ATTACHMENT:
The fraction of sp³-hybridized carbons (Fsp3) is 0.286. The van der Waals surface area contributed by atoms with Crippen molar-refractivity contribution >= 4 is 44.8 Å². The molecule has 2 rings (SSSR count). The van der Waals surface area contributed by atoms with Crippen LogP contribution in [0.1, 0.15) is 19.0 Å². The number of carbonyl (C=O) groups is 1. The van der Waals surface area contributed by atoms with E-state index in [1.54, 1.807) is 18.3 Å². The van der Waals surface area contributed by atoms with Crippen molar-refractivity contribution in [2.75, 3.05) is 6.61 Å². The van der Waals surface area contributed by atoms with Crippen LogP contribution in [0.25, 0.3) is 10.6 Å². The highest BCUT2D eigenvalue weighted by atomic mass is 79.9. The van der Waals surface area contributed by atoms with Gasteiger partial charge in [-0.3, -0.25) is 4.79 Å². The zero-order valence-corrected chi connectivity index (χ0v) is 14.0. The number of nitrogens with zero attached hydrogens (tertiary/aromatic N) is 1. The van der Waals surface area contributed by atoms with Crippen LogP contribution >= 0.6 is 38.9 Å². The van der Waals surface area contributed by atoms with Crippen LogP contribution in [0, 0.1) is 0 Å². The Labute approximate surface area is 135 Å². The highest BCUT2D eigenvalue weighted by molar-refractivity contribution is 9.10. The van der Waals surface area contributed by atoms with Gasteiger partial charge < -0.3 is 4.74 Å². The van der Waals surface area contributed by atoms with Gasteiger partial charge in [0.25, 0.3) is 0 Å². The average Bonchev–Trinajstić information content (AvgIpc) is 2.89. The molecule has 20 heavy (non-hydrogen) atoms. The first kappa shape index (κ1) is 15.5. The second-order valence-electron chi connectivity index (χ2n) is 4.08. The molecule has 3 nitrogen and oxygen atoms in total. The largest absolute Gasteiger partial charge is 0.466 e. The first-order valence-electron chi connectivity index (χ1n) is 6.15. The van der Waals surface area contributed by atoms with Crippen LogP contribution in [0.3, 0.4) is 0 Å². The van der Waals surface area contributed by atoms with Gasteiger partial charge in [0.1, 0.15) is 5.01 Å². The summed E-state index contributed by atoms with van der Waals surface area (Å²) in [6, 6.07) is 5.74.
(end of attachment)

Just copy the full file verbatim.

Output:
The fraction of sp³-hybridized carbons (Fsp3) is 0.286. The van der Waals surface area contributed by atoms with Crippen molar-refractivity contribution >= 4 is 44.8 Å². The molecule has 2 rings (SSSR count). The van der Waals surface area contributed by atoms with Crippen LogP contribution in [0.1, 0.15) is 19.0 Å². The number of carbonyl (C=O) groups is 1. The van der Waals surface area contributed by atoms with E-state index in [1.54, 1.807) is 18.3 Å². The van der Waals surface area contributed by atoms with Crippen molar-refractivity contribution in [2.75, 3.05) is 6.61 Å². The van der Waals surface area contributed by atoms with Crippen LogP contribution in [0.25, 0.3) is 10.6 Å². The highest BCUT2D eigenvalue weighted by atomic mass is 79.9. The van der Waals surface area contributed by atoms with Gasteiger partial charge in [-0.3, -0.25) is 4.79 Å². The zero-order valence-corrected chi connectivity index (χ0v) is 14.0. The number of nitrogens with zero attached hydrogens (tertiary/aromatic N) is 1. The van der Waals surface area contributed by atoms with Crippen LogP contribution >= 0.6 is 38.9 Å². The van der Waals surface area contributed by atoms with Crippen LogP contribution in [0, 0.1) is 0 Å². The Labute approximate surface area is 135 Å². The highest BCUT2D eigenvalue weighted by molar-refractivity contribution is 9.10. The van der Waals surface area contributed by atoms with Gasteiger partial charge < -0.3 is 4.74 Å². The van der Waals surface area contributed by atoms with Gasteiger partial charge in [0.25, 0.3) is 0 Å². The average Bonchev–Trinajstić information content (AvgIpc) is 2.89. The molecule has 20 heavy (non-hydrogen) atoms. The first kappa shape index (κ1) is 15.5. The second-order valence-electron chi connectivity index (χ2n) is 4.08. The molecule has 3 nitrogen and oxygen atoms in total. The largest absolute Gasteiger partial charge is 0.466 e. The first-order valence-electron chi connectivity index (χ1n) is 6.15. The van der Waals surface area contributed by atoms with Crippen LogP contribution in [0.3, 0.4) is 0 Å². The van der Waals surface area contributed by atoms with Gasteiger partial charge in [0.1, 0.15) is 5.01 Å². The summed E-state index contributed by atoms with van der Waals surface area (Å²) in [6, 6.07) is 5.74.